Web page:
If someone believes they cannot know whether or not God exists, label them an agnostic. A bad joke: Did you hear about the dyslexic agnostic insomniac? He stayed up all night wondering if there was a dog.

In 1869, English biologist T.H. Huxley coined this noun referring to someone whose religious beliefs lie somewhere in between those of a theist and an atheist — that is, a believer and a disbeliever in God. Huxley combined the Greek prefix a-, meaning "not," with gnostos, "known." It can be used as a noun or adjective, and it can also refer to uncertainty about questions other than the existence of God: "Some philosophers remain agnostic as to whether people have free will."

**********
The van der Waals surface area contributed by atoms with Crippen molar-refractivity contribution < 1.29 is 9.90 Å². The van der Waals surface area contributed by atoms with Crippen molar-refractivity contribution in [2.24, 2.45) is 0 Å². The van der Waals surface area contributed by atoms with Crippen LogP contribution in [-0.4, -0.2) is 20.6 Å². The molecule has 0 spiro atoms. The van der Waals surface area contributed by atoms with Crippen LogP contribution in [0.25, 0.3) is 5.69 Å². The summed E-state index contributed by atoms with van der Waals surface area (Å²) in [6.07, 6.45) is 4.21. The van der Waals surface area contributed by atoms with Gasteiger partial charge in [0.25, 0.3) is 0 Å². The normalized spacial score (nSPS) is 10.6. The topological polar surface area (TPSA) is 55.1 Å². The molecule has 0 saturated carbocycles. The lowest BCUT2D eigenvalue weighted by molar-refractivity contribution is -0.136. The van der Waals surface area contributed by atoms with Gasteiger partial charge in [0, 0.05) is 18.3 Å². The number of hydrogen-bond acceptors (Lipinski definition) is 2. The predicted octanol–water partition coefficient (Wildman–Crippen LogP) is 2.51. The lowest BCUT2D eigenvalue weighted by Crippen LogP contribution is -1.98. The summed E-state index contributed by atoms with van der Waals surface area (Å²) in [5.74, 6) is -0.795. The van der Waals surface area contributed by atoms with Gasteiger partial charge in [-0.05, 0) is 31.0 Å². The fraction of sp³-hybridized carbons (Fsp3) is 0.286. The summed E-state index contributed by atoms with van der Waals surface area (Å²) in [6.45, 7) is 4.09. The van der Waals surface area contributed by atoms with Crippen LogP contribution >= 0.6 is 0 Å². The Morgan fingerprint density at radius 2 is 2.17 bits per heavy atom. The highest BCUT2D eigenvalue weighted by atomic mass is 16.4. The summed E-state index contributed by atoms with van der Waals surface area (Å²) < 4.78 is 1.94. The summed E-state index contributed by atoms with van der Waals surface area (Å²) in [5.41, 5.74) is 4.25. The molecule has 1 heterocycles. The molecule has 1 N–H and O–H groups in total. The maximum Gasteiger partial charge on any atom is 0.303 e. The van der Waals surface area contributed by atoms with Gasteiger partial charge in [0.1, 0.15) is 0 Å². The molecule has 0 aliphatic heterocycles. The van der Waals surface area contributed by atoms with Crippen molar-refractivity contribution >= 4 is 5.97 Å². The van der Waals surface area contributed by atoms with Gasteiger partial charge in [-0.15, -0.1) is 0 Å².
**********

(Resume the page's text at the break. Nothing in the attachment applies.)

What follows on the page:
Definitions of agnostic

n a person who claims that they cannot have true knowledge about the existence of God (but does not deny that God might exist)

Type of:
religious person
a person who manifests devotion to a deity

n someone who is doubtful or noncommittal about something

Type of:
individual, mortal, person, somebody, someone, soul
a human being

adj of or pertaining to an agnostic or agnosticism

adj uncertain of all claims to knowledge

nescient, unbelieving
holding that only material phenomena can be known and knowledge of spiritual matters or ultimate causes is impossible
possessing intellectual or esoteric knowledge of spiritual things

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